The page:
A couple of weeks ago I wrote about my daughter Christina moving out of the house to go to NYC. Her brother Patrick moved out to school the following week and her older sister Katherine moves out on Tuesday. Much to my youngest son Christopher’s horror, he now has me all alone — though Christina says he might enjoy the alone time. …I’ll keep you updated.
Change is in the air. Everywhere I look, I see and feel change. And change often involves grief.
That five-letter word.
It’s almost worse to mention than the four-letter words kids got their mouth washed out with soap for saying when I was growing up.
I wanted to share part of the forward I wrote for the best-seller, On Grief and Grieving: Finding the Meaning of Grief Through the Five Stages of Loss, in stores now. It’s been re-released because there is never a shortage of people who are grieving.
You can grieve the death of a loved one. A friendship can be lost and you grieve. You lose a job and you grieve. A relationship breaks up, a child leaves home. It’s all loss, it’s all change. There is no one right way to grieve but it’s important to know that your way is ok.
Elisabeth Kübler-Ross is a legend in the work of grief and it was an honor to write this new forward.
Why? Because grief is something we all experience but rarely discuss. It comes in all kinds of ways and at all different times. I thought about it a lot these past weeks watching James Foley’s parents, Michael Brown’s parents and the Williams family begin their grieving in such a public way. Millions go through this every day. Away from the press and often away from support, solace or sensitivity.
I hope On Grief and Grieving: Finding the Meaning of Grief Through the Five Stages of Loss helps you. It helped me. #PassItForward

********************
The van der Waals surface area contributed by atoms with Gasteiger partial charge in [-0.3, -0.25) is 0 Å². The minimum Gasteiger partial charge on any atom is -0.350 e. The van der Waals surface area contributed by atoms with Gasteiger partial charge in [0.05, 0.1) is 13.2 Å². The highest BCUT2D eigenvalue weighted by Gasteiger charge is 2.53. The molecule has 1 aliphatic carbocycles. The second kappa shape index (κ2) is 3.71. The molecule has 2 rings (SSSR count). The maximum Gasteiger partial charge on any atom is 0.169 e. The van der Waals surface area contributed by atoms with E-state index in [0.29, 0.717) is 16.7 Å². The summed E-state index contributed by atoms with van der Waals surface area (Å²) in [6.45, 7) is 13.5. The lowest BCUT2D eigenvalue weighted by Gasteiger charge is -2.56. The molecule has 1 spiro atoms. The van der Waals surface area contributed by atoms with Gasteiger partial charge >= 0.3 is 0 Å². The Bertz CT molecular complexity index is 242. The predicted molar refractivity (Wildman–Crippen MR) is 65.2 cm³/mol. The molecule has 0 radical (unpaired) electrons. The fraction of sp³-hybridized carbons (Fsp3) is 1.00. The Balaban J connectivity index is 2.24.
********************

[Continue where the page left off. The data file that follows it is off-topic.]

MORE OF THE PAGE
Over the course of my lifetime I have come to know grief in its many forms. Not just through the deaths of family and friends, but also in the feelings of loss that come with the inevitable life changes we all endure. In my struggles to sort through the sweeping mix of emotions that come with grief, I have found myself endlessly grateful for Elisabeth Kübler- Ross’s work, and in particular for this book by Elisabeth Kübler-Ross and David Kessler.
…I grew up in a family that had lots of tragedy, but no one ever discussed it. I moved through these experiences, trying to make sense of the losses, without any guidance or framework for how to understand them. When I became an adult I realized that I was still trying to process what had happened, and I thought to myself that there must be a better way.
…When my mother died four years ago I experienced the true depths of grief. I remember thinking when I was younger that if anything ever happened to my mother I would never be able to survive. And then she died, and I had to face it; I had to really feel it. It brought me to my knees. Then my uncle died two weeks after that. And then my father died a year and a half later. I was steeped in grief.
It was an incredibly lonely experience. I felt very isolated. My world stopped while everything continued on around me. In my search for solace I found comfort in others who had gone through a death or multiple deaths. Every time I came across someone else’s story of grief I felt a little less alone. And this is exactly why this book by Kübler-Ross and Kessler is so important. When you’re grieving, sometimes your only constant companion is a book.
My children’s book about grief, What’s Heaven?, was born out of this understanding. When my grandmother died, my children had so many questions. Their questions made me realize that I was just as childlike in my understanding of grief as they were. I felt this need to address the curiosity we all have about loss in its many forms, including grieving a pet. People thought this book wouldn’t sell, and then it went on to tremendous success, proving just how thirsty our culture is for the conversation about loss and how we cope with it.
…Grief has made me brave. In opening up to it, in allowing myself to really feel it, I have grown stronger. But in order to do that I needed to hear the message that it was okay and in fact crucial to grieve. In this important book, Kübler-Ross and Kessler told me that it was okay. They told all of us that it is okay.
Elisabeth Kübler-Ross was the mother of a movement that began to make grief a real conversation. As a culture we must collectively carry her torch. We must finish what she began. We must let out our wails in unison, reminding the world that grief is real, that it is a part of the human condition, and that we will all survive.
Copyright © 2014 by Maria Shriver. The New Foreword to On Grief and Grieving: Finding the Meaning of Grief Through the Five Stages of Loss by Elisabeth Kübler-Ross, M.D. & David Kessler.